According to an interview with scholar Sebastian Veg, China has two dominant areas for the censorship of media: content that is unsuitable on moral grounds, and content that could be presumed as “political” (or information that the socialist government does not agree with). Subjects such as pornography and violence are not treated on the same level as movies with superstitious scenes. Depraved topics have “a direct connection to society” that ghost movies do not obtain (Pang 461). As a result, these movies “do not provoke the same moral panic or recourse to censorship, as modernity is assumed to have cleansed any superstitious elements from society and recast any residue as entertainment” (Pang 461). Yet Ghostbusters (2016) falls under the second category of Chinese censorship: it serves a potential threat to the political system. Due to the fact China is socialist, it “does not encourage the practice of religion in general,” and “supernatural elements are generally assimilated with religions or what China calls ‘superstitions,’ which the government does not encourage” (Veg). Accordingly, since this film establishes a connection with superstitious creatures, the government reacts as if the ghosts threaten the religious values of the citizens and influence the political environment. The state does not believe that it has the power to control the ghosts, as the paranormals may have a deeper, perhaps allegorical meaning than what appears on the surface. These latent meanings may influence people to become politically rebellious. However, Ghostbusters included a scene that condemned the ghosts, it would have been possible that it would be released in the country. This “unmasking” could have potentially reversed the idea that the ghosts held religious importance.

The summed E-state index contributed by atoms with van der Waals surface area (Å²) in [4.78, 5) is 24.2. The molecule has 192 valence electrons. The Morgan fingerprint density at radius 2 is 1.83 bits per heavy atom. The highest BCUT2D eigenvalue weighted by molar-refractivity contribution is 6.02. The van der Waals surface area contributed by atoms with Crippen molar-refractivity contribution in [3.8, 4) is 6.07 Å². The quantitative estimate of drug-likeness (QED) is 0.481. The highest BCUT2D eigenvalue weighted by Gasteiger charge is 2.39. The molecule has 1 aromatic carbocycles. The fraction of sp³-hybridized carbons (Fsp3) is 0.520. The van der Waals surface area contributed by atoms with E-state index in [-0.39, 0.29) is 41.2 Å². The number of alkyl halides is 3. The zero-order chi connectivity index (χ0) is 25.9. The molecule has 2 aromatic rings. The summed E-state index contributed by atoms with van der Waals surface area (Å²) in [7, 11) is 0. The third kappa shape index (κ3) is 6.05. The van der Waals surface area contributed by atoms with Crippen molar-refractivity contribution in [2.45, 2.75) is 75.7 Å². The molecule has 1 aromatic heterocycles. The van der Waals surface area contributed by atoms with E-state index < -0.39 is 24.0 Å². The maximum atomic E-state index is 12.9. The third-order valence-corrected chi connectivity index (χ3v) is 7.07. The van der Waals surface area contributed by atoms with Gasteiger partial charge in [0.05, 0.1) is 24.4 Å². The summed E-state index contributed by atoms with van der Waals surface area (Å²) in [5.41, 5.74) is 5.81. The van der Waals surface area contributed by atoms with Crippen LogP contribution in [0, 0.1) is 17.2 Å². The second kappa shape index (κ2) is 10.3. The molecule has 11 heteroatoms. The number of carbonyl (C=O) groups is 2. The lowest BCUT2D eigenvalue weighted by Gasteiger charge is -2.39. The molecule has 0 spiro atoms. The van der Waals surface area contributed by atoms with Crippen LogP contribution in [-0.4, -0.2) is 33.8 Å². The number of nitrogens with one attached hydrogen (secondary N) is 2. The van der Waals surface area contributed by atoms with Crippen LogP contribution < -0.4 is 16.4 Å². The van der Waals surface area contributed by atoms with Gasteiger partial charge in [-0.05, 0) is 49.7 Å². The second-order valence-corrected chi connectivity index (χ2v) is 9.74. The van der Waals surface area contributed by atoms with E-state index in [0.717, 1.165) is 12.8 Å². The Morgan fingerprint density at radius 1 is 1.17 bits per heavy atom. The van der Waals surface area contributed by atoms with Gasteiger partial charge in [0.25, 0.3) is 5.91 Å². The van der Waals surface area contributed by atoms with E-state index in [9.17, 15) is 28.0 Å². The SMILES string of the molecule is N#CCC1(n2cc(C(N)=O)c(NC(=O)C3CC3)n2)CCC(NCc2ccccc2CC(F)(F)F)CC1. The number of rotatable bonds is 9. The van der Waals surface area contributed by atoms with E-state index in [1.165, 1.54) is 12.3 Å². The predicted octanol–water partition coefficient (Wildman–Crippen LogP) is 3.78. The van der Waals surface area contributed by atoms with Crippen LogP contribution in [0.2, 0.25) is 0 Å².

Looked at more broadly, however, the banning of Ghostbusters is ironic given China’s “long and rich cultural history” of ” ghost stories,” according to Pang (461). As a result, while China largely keeps ghosts off screens, it keeps the original ghost stories alive. These ghosts are found in Chinese mythology and tales of the afterlife. Ghosts, however, are considered an easy license to censor films. Is China considered the ghostbuster now?